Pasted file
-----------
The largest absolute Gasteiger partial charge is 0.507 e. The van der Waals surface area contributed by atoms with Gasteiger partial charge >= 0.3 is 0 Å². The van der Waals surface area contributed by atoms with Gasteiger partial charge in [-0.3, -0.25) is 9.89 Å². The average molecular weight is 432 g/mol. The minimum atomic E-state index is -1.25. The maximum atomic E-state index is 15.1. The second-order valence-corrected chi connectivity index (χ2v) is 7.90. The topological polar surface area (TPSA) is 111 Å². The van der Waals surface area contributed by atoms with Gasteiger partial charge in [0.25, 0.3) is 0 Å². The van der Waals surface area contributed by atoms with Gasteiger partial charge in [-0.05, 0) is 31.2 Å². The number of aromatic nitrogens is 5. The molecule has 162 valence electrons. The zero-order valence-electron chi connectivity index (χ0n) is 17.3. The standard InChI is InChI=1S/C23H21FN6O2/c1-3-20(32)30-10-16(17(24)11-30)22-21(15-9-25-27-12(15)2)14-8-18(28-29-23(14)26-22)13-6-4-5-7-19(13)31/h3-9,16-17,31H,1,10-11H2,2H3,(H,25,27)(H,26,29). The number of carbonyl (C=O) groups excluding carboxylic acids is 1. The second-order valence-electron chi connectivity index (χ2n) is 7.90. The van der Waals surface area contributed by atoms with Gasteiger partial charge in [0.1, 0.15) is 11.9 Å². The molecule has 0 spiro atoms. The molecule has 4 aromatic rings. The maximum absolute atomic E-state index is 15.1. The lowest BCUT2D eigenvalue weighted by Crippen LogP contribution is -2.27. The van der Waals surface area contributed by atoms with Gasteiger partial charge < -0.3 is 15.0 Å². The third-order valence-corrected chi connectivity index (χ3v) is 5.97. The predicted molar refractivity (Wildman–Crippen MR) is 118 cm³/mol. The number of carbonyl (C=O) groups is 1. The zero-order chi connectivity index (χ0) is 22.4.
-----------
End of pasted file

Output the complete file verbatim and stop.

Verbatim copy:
The largest absolute Gasteiger partial charge is 0.507 e. The van der Waals surface area contributed by atoms with Gasteiger partial charge >= 0.3 is 0 Å². The van der Waals surface area contributed by atoms with Gasteiger partial charge in [-0.3, -0.25) is 9.89 Å². The average molecular weight is 432 g/mol. The minimum atomic E-state index is -1.25. The maximum atomic E-state index is 15.1. The second-order valence-corrected chi connectivity index (χ2v) is 7.90. The topological polar surface area (TPSA) is 111 Å². The van der Waals surface area contributed by atoms with Gasteiger partial charge in [0.25, 0.3) is 0 Å². The van der Waals surface area contributed by atoms with Gasteiger partial charge in [-0.05, 0) is 31.2 Å². The number of aromatic nitrogens is 5. The molecule has 162 valence electrons. The zero-order valence-electron chi connectivity index (χ0n) is 17.3. The standard InChI is InChI=1S/C23H21FN6O2/c1-3-20(32)30-10-16(17(24)11-30)22-21(15-9-25-27-12(15)2)14-8-18(28-29-23(14)26-22)13-6-4-5-7-19(13)31/h3-9,16-17,31H,1,10-11H2,2H3,(H,25,27)(H,26,29). The number of carbonyl (C=O) groups excluding carboxylic acids is 1. The second-order valence-electron chi connectivity index (χ2n) is 7.90. The van der Waals surface area contributed by atoms with Gasteiger partial charge in [0.1, 0.15) is 11.9 Å². The molecule has 0 spiro atoms. The molecule has 4 aromatic rings. The maximum absolute atomic E-state index is 15.1. The lowest BCUT2D eigenvalue weighted by Crippen LogP contribution is -2.27. The van der Waals surface area contributed by atoms with Gasteiger partial charge < -0.3 is 15.0 Å². The third-order valence-corrected chi connectivity index (χ3v) is 5.97. The predicted molar refractivity (Wildman–Crippen MR) is 118 cm³/mol. The number of carbonyl (C=O) groups is 1. The zero-order chi connectivity index (χ0) is 22.4.